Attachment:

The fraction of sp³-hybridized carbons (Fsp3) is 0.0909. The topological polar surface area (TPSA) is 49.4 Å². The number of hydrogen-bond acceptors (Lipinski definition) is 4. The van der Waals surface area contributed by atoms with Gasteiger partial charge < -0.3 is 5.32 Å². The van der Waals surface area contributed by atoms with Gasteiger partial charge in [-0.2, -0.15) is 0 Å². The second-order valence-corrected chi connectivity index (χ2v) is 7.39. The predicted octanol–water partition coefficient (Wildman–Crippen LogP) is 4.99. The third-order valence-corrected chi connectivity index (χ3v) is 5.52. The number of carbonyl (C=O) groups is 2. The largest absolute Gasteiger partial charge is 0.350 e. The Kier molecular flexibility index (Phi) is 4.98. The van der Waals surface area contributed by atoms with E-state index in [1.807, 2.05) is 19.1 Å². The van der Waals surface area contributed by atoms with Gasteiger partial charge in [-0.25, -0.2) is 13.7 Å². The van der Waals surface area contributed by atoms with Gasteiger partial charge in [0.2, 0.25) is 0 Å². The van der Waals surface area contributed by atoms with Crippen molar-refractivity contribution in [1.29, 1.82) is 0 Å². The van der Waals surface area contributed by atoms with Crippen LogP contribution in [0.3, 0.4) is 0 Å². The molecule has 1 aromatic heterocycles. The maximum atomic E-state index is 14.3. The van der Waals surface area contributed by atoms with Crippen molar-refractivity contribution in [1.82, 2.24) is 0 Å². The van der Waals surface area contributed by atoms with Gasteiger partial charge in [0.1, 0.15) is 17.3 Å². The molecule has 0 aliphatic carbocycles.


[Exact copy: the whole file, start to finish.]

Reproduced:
The fraction of sp³-hybridized carbons (Fsp3) is 0.0909. The topological polar surface area (TPSA) is 49.4 Å². The number of hydrogen-bond acceptors (Lipinski definition) is 4. The van der Waals surface area contributed by atoms with Gasteiger partial charge < -0.3 is 5.32 Å². The van der Waals surface area contributed by atoms with Gasteiger partial charge in [-0.2, -0.15) is 0 Å². The second-order valence-corrected chi connectivity index (χ2v) is 7.39. The predicted octanol–water partition coefficient (Wildman–Crippen LogP) is 4.99. The third-order valence-corrected chi connectivity index (χ3v) is 5.52. The number of carbonyl (C=O) groups is 2. The largest absolute Gasteiger partial charge is 0.350 e. The Kier molecular flexibility index (Phi) is 4.98. The van der Waals surface area contributed by atoms with E-state index in [1.807, 2.05) is 19.1 Å². The van der Waals surface area contributed by atoms with Gasteiger partial charge in [-0.25, -0.2) is 13.7 Å². The van der Waals surface area contributed by atoms with Gasteiger partial charge in [0.2, 0.25) is 0 Å². The van der Waals surface area contributed by atoms with Crippen molar-refractivity contribution in [1.29, 1.82) is 0 Å². The van der Waals surface area contributed by atoms with Crippen LogP contribution in [0.3, 0.4) is 0 Å². The molecule has 1 aromatic heterocycles. The maximum atomic E-state index is 14.3. The van der Waals surface area contributed by atoms with Crippen molar-refractivity contribution in [1.82, 2.24) is 0 Å². The van der Waals surface area contributed by atoms with Gasteiger partial charge in [0.1, 0.15) is 17.3 Å². The molecule has 0 aliphatic carbocycles.